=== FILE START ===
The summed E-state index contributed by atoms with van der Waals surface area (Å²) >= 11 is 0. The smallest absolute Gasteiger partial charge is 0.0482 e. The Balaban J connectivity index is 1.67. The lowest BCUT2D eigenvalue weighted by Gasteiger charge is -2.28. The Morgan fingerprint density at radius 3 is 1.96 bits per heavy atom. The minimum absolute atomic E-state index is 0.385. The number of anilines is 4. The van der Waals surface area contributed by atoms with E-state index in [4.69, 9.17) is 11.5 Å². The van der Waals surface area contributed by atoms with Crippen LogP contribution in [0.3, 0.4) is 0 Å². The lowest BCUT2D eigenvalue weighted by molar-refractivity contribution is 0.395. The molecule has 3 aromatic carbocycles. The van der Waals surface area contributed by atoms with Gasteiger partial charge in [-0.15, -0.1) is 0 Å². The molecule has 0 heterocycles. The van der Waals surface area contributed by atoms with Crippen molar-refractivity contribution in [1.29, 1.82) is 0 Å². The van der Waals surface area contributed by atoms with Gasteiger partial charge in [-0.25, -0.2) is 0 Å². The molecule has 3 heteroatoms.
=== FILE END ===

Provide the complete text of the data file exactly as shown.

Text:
The summed E-state index contributed by atoms with van der Waals surface area (Å²) >= 11 is 0. The smallest absolute Gasteiger partial charge is 0.0482 e. The Balaban J connectivity index is 1.67. The lowest BCUT2D eigenvalue weighted by Gasteiger charge is -2.28. The Morgan fingerprint density at radius 3 is 1.96 bits per heavy atom. The minimum absolute atomic E-state index is 0.385. The number of anilines is 4. The van der Waals surface area contributed by atoms with E-state index in [4.69, 9.17) is 11.5 Å². The van der Waals surface area contributed by atoms with Crippen LogP contribution in [0.3, 0.4) is 0 Å². The lowest BCUT2D eigenvalue weighted by molar-refractivity contribution is 0.395. The molecule has 3 aromatic carbocycles. The van der Waals surface area contributed by atoms with Gasteiger partial charge in [-0.15, -0.1) is 0 Å². The molecule has 0 heterocycles. The van der Waals surface area contributed by atoms with Crippen molar-refractivity contribution in [1.29, 1.82) is 0 Å². The van der Waals surface area contributed by atoms with Gasteiger partial charge in [-0.25, -0.2) is 0 Å². The molecule has 3 heteroatoms.